Disagreements about what computer crime is, how often it occurs, and what to do about it have delayed passage of almost all computer crime legislation introduced before Congress in the past six years.

To date, only one bill, the Small Business Computer Crime Prevention Act (HR 3075), has made any substantive progress through Congress. HR 3075 was passed by the House last October and now awaits the outcome of a similar bill pending before the Senate Small Business Committee (S 1920). Specifically, the Legislation would 1) establish a task force under the auspices of the Small Business Administration to study the issue for 18 months and report its findings, and 2) mandate the SBA to disseminate information through its regional offices on how small businesses can maintain the security of their computer files.

Several bills now before the House and Senate judiciary committees define and set penalties for computer crimes. The Federal Computer Systems Protection Act (S 1733) and its companion, HR 1092, would make tampering with computers used by the federal government or financial institutions or used for interstate commerce punishable by a fine and imprisonment. The Computer Crime Prevention Act of 1984 (S 2270) goes one step further: It would make unauthorized entry into these systems punishable by one year in prison and a $5,000 fine. Penalties for the use of computers for fraud or theft reach five years and $50,000 or three times the gain. The Medical Computer Crimes bill (HR 4954) would set up a three-tier system of penalties for entering and tampering with computerized medical records.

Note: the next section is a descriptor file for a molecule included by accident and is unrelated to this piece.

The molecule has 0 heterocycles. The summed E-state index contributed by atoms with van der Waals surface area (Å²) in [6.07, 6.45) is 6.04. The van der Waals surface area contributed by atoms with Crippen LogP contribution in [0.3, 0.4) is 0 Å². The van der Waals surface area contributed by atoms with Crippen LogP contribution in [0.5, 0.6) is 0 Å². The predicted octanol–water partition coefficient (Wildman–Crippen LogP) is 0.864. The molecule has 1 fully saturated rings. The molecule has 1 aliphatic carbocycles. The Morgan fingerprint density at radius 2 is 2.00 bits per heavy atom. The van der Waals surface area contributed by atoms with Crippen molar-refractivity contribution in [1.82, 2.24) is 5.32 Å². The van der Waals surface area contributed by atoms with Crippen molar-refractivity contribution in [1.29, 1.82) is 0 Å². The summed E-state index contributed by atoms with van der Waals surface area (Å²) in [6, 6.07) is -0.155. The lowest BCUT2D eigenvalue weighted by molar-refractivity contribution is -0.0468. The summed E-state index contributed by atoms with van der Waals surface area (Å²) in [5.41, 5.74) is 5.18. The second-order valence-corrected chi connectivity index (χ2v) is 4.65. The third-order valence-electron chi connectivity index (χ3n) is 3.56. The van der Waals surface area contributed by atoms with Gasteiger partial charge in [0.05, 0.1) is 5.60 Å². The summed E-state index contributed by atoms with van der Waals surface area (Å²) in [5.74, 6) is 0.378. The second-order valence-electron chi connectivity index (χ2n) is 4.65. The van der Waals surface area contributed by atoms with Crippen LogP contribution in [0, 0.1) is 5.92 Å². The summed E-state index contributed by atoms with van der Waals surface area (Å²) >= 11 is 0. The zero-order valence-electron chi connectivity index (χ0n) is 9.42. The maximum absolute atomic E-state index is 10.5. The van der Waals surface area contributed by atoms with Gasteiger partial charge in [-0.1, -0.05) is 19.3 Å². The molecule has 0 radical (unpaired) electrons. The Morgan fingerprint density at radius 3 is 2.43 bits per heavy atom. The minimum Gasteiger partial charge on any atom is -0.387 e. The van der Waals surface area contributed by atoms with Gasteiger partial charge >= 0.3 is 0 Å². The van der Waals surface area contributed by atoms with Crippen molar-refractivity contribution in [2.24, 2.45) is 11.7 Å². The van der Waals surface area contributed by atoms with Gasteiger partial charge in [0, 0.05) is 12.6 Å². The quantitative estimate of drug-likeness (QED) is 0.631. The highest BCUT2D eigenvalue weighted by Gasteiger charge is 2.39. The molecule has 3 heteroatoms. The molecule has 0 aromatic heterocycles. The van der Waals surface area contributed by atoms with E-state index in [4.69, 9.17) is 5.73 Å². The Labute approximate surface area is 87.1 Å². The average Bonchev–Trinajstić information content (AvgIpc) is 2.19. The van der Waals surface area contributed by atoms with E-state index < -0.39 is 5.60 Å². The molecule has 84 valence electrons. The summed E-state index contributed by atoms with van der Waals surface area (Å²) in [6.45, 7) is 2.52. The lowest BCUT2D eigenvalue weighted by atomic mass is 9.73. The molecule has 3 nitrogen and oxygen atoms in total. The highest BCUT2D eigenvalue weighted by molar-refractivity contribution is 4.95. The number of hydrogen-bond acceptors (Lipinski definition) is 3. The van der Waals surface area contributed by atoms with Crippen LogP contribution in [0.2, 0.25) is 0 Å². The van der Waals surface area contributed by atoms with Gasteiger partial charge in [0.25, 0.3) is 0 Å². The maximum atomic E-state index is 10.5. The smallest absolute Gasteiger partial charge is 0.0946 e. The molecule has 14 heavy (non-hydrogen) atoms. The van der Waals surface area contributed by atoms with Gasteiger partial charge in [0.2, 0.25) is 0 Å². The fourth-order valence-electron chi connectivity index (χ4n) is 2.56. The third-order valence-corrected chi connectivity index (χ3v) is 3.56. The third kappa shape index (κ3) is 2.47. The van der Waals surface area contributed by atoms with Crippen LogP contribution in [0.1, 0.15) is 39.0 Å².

Meanwhile, as the federal government slowly grinds out its legislation, 21 states have passed their own computer crime legislation, most of it related to defining computer crime and setting penalties for it. The Massachusetts state government, for example, just filed wide-ranging legislation imposing up to five years in prison and $20,000 in fines for anyone convicted of damaging computers or software, keeping or damaging software without authorization, entering a computer with intent to defraud, or manipulating computer data to get money, property, or services.